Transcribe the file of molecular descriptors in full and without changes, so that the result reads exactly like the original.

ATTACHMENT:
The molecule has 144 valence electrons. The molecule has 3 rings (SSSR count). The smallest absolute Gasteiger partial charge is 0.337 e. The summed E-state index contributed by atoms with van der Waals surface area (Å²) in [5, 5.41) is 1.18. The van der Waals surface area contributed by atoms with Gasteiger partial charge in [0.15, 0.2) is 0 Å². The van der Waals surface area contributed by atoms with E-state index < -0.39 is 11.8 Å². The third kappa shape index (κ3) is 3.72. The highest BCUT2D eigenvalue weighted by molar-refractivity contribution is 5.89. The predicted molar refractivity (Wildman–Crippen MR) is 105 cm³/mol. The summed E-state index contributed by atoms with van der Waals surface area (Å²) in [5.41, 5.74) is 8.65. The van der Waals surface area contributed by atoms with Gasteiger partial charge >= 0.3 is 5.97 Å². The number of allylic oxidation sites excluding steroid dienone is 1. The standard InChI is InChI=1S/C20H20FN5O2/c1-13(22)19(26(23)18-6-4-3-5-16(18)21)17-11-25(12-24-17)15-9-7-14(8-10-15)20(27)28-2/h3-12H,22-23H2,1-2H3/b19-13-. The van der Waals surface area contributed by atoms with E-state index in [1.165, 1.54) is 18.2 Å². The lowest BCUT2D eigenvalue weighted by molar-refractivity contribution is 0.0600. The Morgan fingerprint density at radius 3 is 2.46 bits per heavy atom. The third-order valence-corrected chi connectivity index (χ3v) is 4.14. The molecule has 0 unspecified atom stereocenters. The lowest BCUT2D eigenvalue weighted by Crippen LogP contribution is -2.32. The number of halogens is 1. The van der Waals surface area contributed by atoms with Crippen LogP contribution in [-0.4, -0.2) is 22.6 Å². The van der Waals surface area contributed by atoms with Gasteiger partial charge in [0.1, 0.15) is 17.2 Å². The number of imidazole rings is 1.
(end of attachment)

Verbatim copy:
The molecule has 144 valence electrons. The molecule has 3 rings (SSSR count). The smallest absolute Gasteiger partial charge is 0.337 e. The summed E-state index contributed by atoms with van der Waals surface area (Å²) in [5, 5.41) is 1.18. The van der Waals surface area contributed by atoms with Gasteiger partial charge in [0.15, 0.2) is 0 Å². The van der Waals surface area contributed by atoms with E-state index < -0.39 is 11.8 Å². The third kappa shape index (κ3) is 3.72. The highest BCUT2D eigenvalue weighted by molar-refractivity contribution is 5.89. The predicted molar refractivity (Wildman–Crippen MR) is 105 cm³/mol. The summed E-state index contributed by atoms with van der Waals surface area (Å²) in [5.41, 5.74) is 8.65. The van der Waals surface area contributed by atoms with Gasteiger partial charge >= 0.3 is 5.97 Å². The number of allylic oxidation sites excluding steroid dienone is 1. The standard InChI is InChI=1S/C20H20FN5O2/c1-13(22)19(26(23)18-6-4-3-5-16(18)21)17-11-25(12-24-17)15-9-7-14(8-10-15)20(27)28-2/h3-12H,22-23H2,1-2H3/b19-13-. The van der Waals surface area contributed by atoms with E-state index in [1.165, 1.54) is 18.2 Å². The lowest BCUT2D eigenvalue weighted by molar-refractivity contribution is 0.0600. The Morgan fingerprint density at radius 3 is 2.46 bits per heavy atom. The third-order valence-corrected chi connectivity index (χ3v) is 4.14. The molecule has 0 unspecified atom stereocenters. The lowest BCUT2D eigenvalue weighted by Crippen LogP contribution is -2.32. The number of halogens is 1. The van der Waals surface area contributed by atoms with Crippen LogP contribution in [-0.4, -0.2) is 22.6 Å². The van der Waals surface area contributed by atoms with Gasteiger partial charge in [0.1, 0.15) is 17.2 Å². The number of imidazole rings is 1.